I was reading Samuel Beckett's Watt on tube to work today. In section three, in the asylum, where the narrator, Sam, describes Watt's way of walking backward and, correspondingly, his various ways of talking backwards:
"Watt began to invert, no longer the order of the words on the sentence together with that of the sentences in the period, but that of the letters in the word together with that of the sentences in the period.
The following is an example of this manner:
Lit yad mac, ot og. Ton taw, ton tonk. ton dob, ton trips. Ton
vila, ton deda. Ton kawa, ton pelsa. ton das, ton yag. Os devil, rof
If you read this aloud (as Sam the narrator would have heard it), it sounds like some cabbalistic chant, odly insistant, spell like. If you read it silently, it's a vaguely Celtic looking clot of hieroglyphs. And if you read it, with the key that Sam has provided, you hear this:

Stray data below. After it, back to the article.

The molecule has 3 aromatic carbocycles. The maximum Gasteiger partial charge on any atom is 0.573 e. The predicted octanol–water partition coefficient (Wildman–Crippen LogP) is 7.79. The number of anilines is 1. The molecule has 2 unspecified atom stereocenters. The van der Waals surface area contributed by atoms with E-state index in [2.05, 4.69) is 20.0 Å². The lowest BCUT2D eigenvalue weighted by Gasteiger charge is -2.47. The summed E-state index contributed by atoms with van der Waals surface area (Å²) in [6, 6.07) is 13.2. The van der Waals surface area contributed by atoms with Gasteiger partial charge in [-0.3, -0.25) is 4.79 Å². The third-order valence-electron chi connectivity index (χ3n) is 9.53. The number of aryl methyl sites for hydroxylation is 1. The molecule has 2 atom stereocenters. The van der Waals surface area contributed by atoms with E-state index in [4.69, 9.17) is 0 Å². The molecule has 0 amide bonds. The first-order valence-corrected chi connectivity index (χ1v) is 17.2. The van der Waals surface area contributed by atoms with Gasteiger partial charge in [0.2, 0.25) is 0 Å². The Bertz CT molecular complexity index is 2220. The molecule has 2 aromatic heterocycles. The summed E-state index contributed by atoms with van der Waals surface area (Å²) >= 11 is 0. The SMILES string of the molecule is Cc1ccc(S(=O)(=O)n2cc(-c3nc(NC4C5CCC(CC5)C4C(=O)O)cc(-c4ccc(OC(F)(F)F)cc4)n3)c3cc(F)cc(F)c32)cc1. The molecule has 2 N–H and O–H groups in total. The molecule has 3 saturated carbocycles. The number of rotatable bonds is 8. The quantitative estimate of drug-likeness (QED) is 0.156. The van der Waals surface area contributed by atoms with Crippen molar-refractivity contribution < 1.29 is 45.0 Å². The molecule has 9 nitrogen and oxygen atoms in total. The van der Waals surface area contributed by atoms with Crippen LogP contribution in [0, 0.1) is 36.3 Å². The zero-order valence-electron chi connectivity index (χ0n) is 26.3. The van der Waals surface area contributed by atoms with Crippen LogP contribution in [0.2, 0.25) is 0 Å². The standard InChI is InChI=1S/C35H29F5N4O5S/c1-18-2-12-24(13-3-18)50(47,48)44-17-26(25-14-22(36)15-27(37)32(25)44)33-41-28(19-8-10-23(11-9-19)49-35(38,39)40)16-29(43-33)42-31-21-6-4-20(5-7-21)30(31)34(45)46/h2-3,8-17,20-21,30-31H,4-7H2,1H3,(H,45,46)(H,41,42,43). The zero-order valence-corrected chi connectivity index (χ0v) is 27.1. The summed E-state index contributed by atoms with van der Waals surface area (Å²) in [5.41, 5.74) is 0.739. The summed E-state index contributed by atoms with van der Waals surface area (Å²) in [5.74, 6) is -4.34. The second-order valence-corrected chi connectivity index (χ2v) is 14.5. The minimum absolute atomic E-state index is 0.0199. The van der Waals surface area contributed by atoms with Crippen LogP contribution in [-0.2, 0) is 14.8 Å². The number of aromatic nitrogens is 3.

came, to go. Not Watt, not Knott. Not Body, not spirit. Not alive, not
dead. Not awake, not asleep. Not sad, not gay. So lived, for time."
It's important, I think that we hear rather than see these words, because the effect is to me rather beautiful.
The words bubble up like ghosts from behind the encrypted surface,
somehow all the more evocative. It comes through as a pure voice released from the clasp of encryption. But a phantom voice. And to a retrospective ear, it sounds like the ghost voice of a later Beckett.
Simultaneously, the actual print disappears, as it does here:
Aoccdrnig to rscheearch at Cmabrigde Uinervtisy, it deosn't mttaer in waht
oredr the ltteers in a wrod are, the olny iprmoetnt tihng is taht the frist and
lsat ltteer be at the rghit pclae.
In Beckett, as in this Cambridge experiment, print
disappears and releases the unencumbered voice.